# Creative Process Stage 5. [WHV #67]

Dear two people reading this blog on a good day: Spread the word, the Weekly Head Voices is making a comeback!

In the process of dealing with recent(ish) life-changing decisions, but probably more due to the preceding time of introspection, I was unable to enter the right state of mind for producing the weekly WHV episodes. However, because exciting new events have been scheduled for the coming months and I really look forward to writing about them, and because I’ve decided that, yes, I shouldn’t worry too much about the actual literary impact of this here blog (I wrote “bog” first, I hope that it wasn’t a Freudian slip; what I was actually intending to say between these parentheses is that I will continue to do my best to entertain and/or edify!), the time has come to get the WHV back on the road!

For the past weeks, I have been burning all kinds of midnight oil on different projects. For one of them, I’ve had to design a reusable JS architecture for customizable visualizations (of course using the awesome d3.js). During one of these weeks, I saw a rip-off of the following tweet, the original 140 character guide to the creative process:

The stages of the creative process are: 1) This is going to be awesome 2) This is hard 3) This is terrible 4) I’m terrible 5) Hey, not bad 6) That was awesome.

At that time, I found myself squarely in stage 4: I AM TERRIBLE.

However, just reading this and then realising that that’s just how it has to work made me feel much better. Fast-forward to a week or so later, and I seem to find myself in stage 5. Stage 5 is not the best, but man does it feel infinitely better than stage 4. (If you run into me at any of the numerous bars, parties and other social events I frequent, ask me about the design.) Remember this process the next time you’re in the middle of something complicated.

(I was not able to come up with any kind of bridge between the creative process and my next point. I’m open to suggestions in the comments! For now, just imagine some pithy or really clever literary topic-jumping device here, ok?)

As the more astute readers should know (I guess that’s both of you), I was naturally into mindfulness before it got all hip. See my 2011 post on drowning in the now, and my 2010 post on focus if you don’t believe me. However, I wanted to get into it more formally, so I acquired and started practising with one of the better books on the topic: Mindfulness: A practical guide to peace in a frantic world. There are at least two things I really like about mindfulness:

1. There’s quite a bit of solid research on mindfulness and its effects on your brain. See for example the publications on the website of Prof. Mark Williams, first author of the book above.
2. The idea that practising different ways of applying one’s intellect (conventional doing vs. the mindful being) leads to the ability to enter these modes at will, thus getting more control over one’s emotions, especially appeals to me. (Click here to meet one of my most important role models. For real.)

The mindfulness book also discusses research on the interaction between one’s body and one’s emotional state. If you’re feeling down, your body starts acting up. Conversely, your physical state has a significant influence your emotional state. The upshot of this is that if you put a smile on your face, even if you’re not feeling particularly upbeat, Science says that you’ll really start to feel happier. If you’re already happy, it’s just going to consolidate those good vibes.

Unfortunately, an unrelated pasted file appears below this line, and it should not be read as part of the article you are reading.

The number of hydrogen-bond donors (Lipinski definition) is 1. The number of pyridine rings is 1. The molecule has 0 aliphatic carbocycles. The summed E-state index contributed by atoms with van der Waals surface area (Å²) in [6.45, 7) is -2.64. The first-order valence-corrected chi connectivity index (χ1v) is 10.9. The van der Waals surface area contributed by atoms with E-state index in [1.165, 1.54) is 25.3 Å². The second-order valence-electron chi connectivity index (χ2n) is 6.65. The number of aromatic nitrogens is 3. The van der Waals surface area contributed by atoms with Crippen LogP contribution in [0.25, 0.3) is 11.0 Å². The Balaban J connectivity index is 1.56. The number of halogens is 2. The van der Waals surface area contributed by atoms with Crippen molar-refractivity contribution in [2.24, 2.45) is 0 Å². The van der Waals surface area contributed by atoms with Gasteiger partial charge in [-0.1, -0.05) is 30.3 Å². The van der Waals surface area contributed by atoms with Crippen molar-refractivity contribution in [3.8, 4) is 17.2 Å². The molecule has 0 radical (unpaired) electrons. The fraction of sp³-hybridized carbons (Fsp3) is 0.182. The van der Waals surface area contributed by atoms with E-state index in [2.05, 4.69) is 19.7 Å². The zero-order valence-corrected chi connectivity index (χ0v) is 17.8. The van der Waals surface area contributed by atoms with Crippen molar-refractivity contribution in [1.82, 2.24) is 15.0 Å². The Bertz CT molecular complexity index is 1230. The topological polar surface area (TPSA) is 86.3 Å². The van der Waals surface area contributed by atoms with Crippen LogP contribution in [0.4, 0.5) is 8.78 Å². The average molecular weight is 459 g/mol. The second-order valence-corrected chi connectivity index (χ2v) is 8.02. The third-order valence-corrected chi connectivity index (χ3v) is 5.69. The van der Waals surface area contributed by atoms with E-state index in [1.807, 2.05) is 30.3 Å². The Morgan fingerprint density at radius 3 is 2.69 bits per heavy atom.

With that in mind, here’s my simple suggestion for today (and the rest of the year, and maybe next year): Let’s all smile as often as we can!

## 8 thoughts on “Creative Process Stage 5. [WHV #67]”

1. I often wonder if I have more than two readers. Maybe three.

2. this is one of the readers checking in

did you see the study about sticking pencils in people’s mouths and then making them fill out a questionnaire about life satisfaction? a “significant” amount of people (i forget the numbers) with pencils in their mouths generally responded more positively when asked about how happy they were in life – simply because having the pencil in your mouth forces your muscles into a smile. no? neither did i, but that’s what i heard.

so let’s all smile as often as we can, and failing that, make sure we have pencils nearby

3. Karl Burgdorf says:

I learned recently that one of the best ways for an adult to form new neuron connections in the brain resulting in increased lateral/creative thinking is to use your weak hand to brush your teeth for example.

4. R says:

That tweet is more tactful than the formulation I’m familiar with: “This is shit. I am shit.”

1. I deliberately did not quote the less tactful one, because it was a rip-off (without giving credit) of @boltcity’s tweet. Also it was less tactful, but perhaps more accurate. ;)

5. Hugo says:

You’ve got way too many comments given that you have only two readers. I must be a spammer that didn’t read the blog post and didn’t just buy another book due to having wanted to get some mindfulness habits going for quite some time… (Indian friend suggested I go spend a week in a specific little place in France… I might just do that some time. :-P)

6. Sander says:

readers++

7. Hugo says:

FYI: I’ve been wanting to learn more of mindfulness, rather than “simply making up my own thing as I go along” :-P – so I asked some friends where they recommend I start. I still have an email from a few months ago that includes an e-book as attachment…

And yet, it’s this post that’s finally tipped me over the edge to start reading, I bought “Mindfulness: A practical guide to peace in a frantic world.” and am busy with the first chapter. ;-)